The Adaptive Sex in Stressful Environments

The impact of early stress on juvenile development has intrigued scientists for decades, but the adaptive significance of such effects remains an ongoing debate. This debate has largely ignored some characteristics of the offspring, such as their sex, despite strong evolutionary and demographic implications of sex-ratio variation. We review recent studies that examine associations between glucocorticoids (GCs), the main class of stress hormones, and offspring sex. Whereas exposure to GCs at around the time of sex determination in fish consistently produces males, the extent and direction of sex-ratio bias in response to stress vary in reptiles, birds, and mammals. We propose proximate and ultimate explanations for most of these trends.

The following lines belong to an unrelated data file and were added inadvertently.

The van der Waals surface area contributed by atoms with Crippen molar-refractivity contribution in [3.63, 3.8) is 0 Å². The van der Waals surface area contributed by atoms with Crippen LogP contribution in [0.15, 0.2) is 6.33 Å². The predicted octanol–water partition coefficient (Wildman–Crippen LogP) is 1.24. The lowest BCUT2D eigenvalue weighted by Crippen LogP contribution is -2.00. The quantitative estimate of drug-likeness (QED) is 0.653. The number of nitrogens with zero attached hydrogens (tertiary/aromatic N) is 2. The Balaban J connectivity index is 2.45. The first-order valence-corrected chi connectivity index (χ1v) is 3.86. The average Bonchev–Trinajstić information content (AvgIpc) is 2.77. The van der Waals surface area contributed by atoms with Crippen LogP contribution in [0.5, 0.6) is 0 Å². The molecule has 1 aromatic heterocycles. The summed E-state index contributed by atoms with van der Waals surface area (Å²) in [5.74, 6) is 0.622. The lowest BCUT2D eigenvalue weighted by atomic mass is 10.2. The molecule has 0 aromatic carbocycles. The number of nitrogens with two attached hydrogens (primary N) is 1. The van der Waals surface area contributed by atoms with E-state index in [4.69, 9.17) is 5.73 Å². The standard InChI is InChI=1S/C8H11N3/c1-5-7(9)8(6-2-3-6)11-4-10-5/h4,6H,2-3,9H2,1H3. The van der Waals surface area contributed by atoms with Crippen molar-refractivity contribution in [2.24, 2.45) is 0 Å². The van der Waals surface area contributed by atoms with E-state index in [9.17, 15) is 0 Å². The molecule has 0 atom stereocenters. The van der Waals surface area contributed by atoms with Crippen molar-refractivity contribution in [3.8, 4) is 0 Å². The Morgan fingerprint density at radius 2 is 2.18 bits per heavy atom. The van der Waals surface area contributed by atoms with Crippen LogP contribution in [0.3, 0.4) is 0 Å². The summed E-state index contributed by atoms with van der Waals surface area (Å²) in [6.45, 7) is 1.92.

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Geffroy Benjamin, Douhard Mathieu (2019). The Adaptive Sex in Stressful Environments. Trends In Ecology & Evolution. 34 (7). 628-640.,

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